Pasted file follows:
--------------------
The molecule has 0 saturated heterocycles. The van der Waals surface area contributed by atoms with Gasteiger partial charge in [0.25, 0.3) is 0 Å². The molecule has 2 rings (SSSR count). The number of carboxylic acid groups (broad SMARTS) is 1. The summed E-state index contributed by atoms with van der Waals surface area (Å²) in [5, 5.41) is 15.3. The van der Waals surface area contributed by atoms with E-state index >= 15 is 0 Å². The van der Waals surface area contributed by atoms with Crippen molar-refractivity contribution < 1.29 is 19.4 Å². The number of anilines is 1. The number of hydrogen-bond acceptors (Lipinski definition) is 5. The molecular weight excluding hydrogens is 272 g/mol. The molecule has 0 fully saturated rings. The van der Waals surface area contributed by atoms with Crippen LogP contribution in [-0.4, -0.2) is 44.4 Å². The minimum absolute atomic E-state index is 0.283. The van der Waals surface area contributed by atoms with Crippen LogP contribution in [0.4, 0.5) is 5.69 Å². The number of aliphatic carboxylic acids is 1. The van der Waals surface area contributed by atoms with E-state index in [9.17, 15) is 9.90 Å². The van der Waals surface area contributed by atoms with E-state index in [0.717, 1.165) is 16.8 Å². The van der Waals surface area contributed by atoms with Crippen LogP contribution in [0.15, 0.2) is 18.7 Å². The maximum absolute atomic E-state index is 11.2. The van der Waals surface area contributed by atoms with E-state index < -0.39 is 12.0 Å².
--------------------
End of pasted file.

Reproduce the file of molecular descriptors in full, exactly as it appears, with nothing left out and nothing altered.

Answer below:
The molecule has 0 saturated heterocycles. The van der Waals surface area contributed by atoms with Gasteiger partial charge in [0.25, 0.3) is 0 Å². The molecule has 2 rings (SSSR count). The number of carboxylic acid groups (broad SMARTS) is 1. The summed E-state index contributed by atoms with van der Waals surface area (Å²) in [5, 5.41) is 15.3. The van der Waals surface area contributed by atoms with E-state index >= 15 is 0 Å². The van der Waals surface area contributed by atoms with Crippen molar-refractivity contribution < 1.29 is 19.4 Å². The number of anilines is 1. The number of hydrogen-bond acceptors (Lipinski definition) is 5. The molecular weight excluding hydrogens is 272 g/mol. The molecule has 0 fully saturated rings. The van der Waals surface area contributed by atoms with Crippen LogP contribution in [-0.4, -0.2) is 44.4 Å². The minimum absolute atomic E-state index is 0.283. The van der Waals surface area contributed by atoms with Crippen LogP contribution in [0.4, 0.5) is 5.69 Å². The number of aliphatic carboxylic acids is 1. The van der Waals surface area contributed by atoms with E-state index in [9.17, 15) is 9.90 Å². The van der Waals surface area contributed by atoms with E-state index in [0.717, 1.165) is 16.8 Å². The van der Waals surface area contributed by atoms with Crippen LogP contribution in [0.15, 0.2) is 18.7 Å². The maximum absolute atomic E-state index is 11.2. The van der Waals surface area contributed by atoms with E-state index < -0.39 is 12.0 Å².